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Recognising and managing psychosis

This factsheet discusses how to recognise psychosis, and how individuals, their family and friends, can work together with health care professionals so that psychosis disrupts their life as little as possible. It is very important to seek help as early as possible when psychosis or a relapse of psychosis is suspected. Therefore, it is important to know what psychosis is and how to recognise it. If you haven’t already read it, please ask for a copy of the accompanying leaflet “What is psychosis?”


Recognising psychosis

When psychosis is experienced, individuals may react in different ways. They may become suspicious, depressed, anxious, tense, irritable or angry. They may experience mood swings, sleep problems, appetite changes or a loss in concentration. Friends or family may notice them becoming more withdrawn or isolated and as a consequence notice their study, work or social life deteriorate. It is common for others to perceive that something is `not quite right´.

Although each person’s experiences are different, there are a common sequence of events in psychosis:


Phase 1: Prodome

The early signs may be vague and hardly noticeable. There may be changes in the way some people describe their feelings, thoughts and perceptions. This may become more

disturbing over time and they may want to withdraw from other people’s company. They may start not taking care of themselves as well as they previously did.


Phase 2: Acute Phase

Psychotic symptoms such as hallucinations, delusions or confused thinking are experienced. This is described more fully in the leaflet “What is psychosis?”


Phase 3: Recovery

The pattern of recovery varies from person to person depending upon the underlying diagnosis. Psychosis is treatable and most people recover although it is common for some people to have several episodes of psychosis over a lifetime.


Why get help early?

Getting help early in a psychotic illness and preventing relapse in those known to have a psychotic disorder is important because:

  • Experiencing psychosis is often unpleasant for the person concerned, as well as for their friends and relatives.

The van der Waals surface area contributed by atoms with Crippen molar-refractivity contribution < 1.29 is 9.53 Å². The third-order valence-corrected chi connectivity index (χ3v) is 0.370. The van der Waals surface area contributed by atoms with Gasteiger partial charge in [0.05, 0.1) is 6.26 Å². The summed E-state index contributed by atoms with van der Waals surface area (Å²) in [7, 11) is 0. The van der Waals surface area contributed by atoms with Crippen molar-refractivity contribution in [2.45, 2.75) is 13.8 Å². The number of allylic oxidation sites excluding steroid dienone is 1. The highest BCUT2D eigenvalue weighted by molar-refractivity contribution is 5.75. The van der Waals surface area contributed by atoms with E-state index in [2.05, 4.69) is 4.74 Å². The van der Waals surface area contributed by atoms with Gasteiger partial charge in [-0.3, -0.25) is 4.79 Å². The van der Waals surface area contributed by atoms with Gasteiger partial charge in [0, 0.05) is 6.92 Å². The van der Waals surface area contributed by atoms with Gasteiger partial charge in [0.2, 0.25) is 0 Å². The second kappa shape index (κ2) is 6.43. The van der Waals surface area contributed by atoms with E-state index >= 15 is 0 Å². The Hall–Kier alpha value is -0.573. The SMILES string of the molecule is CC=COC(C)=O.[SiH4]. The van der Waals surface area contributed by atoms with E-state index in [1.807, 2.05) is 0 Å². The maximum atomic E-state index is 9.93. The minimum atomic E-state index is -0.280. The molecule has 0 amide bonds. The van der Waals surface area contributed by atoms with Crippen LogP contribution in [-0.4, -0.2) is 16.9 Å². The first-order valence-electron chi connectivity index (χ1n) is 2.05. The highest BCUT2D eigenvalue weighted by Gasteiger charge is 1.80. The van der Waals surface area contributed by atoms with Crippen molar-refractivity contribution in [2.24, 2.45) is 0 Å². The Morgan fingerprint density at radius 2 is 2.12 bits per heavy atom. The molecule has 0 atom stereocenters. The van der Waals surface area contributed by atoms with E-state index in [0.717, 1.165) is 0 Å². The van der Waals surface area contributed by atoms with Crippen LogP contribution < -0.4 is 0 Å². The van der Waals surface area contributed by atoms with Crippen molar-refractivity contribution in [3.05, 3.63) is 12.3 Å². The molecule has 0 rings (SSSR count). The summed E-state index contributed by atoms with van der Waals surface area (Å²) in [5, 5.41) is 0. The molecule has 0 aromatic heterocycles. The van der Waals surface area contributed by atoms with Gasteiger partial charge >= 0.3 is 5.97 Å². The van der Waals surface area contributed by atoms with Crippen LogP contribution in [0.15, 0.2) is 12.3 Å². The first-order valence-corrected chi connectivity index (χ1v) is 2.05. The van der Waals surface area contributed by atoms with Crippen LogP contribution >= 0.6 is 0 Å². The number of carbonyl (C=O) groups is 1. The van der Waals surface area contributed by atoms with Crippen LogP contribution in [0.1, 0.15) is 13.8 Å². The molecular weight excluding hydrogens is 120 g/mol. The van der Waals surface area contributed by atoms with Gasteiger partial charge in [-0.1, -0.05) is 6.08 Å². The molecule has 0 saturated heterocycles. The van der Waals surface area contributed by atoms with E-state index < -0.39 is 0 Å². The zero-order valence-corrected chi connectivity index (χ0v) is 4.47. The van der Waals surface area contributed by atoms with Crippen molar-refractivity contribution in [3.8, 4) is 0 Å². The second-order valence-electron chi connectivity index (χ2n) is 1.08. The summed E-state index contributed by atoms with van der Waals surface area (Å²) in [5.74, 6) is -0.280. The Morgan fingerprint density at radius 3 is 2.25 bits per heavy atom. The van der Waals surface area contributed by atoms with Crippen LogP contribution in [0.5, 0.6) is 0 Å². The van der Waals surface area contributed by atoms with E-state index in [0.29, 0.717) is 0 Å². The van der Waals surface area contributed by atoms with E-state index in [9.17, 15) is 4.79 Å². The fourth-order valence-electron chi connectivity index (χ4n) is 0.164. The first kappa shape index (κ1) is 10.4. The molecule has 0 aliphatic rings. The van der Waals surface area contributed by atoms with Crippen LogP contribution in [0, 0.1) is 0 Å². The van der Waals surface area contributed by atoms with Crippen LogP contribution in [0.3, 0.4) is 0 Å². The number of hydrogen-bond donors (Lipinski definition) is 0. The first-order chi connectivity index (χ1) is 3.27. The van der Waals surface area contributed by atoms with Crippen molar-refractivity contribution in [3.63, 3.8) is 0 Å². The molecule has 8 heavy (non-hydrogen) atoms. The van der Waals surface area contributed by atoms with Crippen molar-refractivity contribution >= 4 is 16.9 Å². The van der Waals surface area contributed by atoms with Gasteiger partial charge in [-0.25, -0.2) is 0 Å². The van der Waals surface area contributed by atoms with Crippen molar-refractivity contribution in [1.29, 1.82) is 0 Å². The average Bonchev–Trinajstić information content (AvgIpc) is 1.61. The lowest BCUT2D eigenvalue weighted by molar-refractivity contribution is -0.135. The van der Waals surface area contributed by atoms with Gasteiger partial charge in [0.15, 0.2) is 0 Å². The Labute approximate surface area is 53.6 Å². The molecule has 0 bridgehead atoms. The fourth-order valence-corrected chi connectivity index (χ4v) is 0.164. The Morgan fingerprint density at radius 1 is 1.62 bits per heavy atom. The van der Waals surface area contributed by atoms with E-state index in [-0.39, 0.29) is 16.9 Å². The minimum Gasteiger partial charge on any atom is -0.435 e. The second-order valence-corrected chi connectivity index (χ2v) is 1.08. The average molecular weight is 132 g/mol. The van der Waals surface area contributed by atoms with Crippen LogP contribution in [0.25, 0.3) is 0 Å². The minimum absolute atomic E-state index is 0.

• A person experiencing psychosis can neglect themselves or be vulnerable to harm from others, and occasionally can be at a higher risk of inflicting harm on themselves or others.
  • The early treatment of psychosis and prevention of further episodes of psychosis can improve the outcome of those who suffer from psychotic disorders. 

It is common for those who are experiencing psychosis not to recognise that they are unwell and sometimes others such as friends or family are involved in seeking help for them.

Sometimes, if the illness is particularly severe and the person is at risk and is refusing appropriate treatment, the Mental Health Act may be used to get them the treatment they need.



It may be difficult to make a diagnosis in the early stages of psychosis as there are no specific tests to show the cause. However, based on physical investigations, history taken from the individual and a person who knows them well, and the characteristics of the illness, over time the diagnosis becomes clearer.

Managing the early stages

Management in the early stages of psychosis may take place in the community or in hospital after a discussion between the person, family and health care professionals. In addition to starting medications and any talking therapies, management also involves ensuring safety and stopping contributing factors such as street drugs or alcohol.

Management later on

Some individuals who suffer from a psychotic disorder may need support in managing their disorder in the longer term in the community. These disorders include bipolar disorder, schizophrenia, schizoaffective disorder, psychotic depression and delusional disorder. Support is given via a care coordinator who is a member of a community mental health team. Workers in community mental health teams include psychiatrists (mental health doctors), psychiatric nurses, occupational therapists, psychologists and social workers.

Treatments used in psychotic disorders include medications, talking therapies as well as assistance in developing skills of independent living and employment. Medications known as anti-psychotics alleviate psychotic symptoms. They are also prescribed in the longer term to prevent further psychotic episodes, even though the individual is not currently experiencing psychotic symptoms. Other medications may be prescribed depending upon the individual and how the disorder affects them.

Talking therapies include cognitive behavioural therapy (CBT) and family therapy. CBT aims to reduce the distress that symptoms can cause and provide the person with strategies and skills to cope in everyday life. Information on medications and talking therapies is available. 

Further information

If you have not done so, it will be useful at this point to read the accompanying leaflet “What is psychosis?”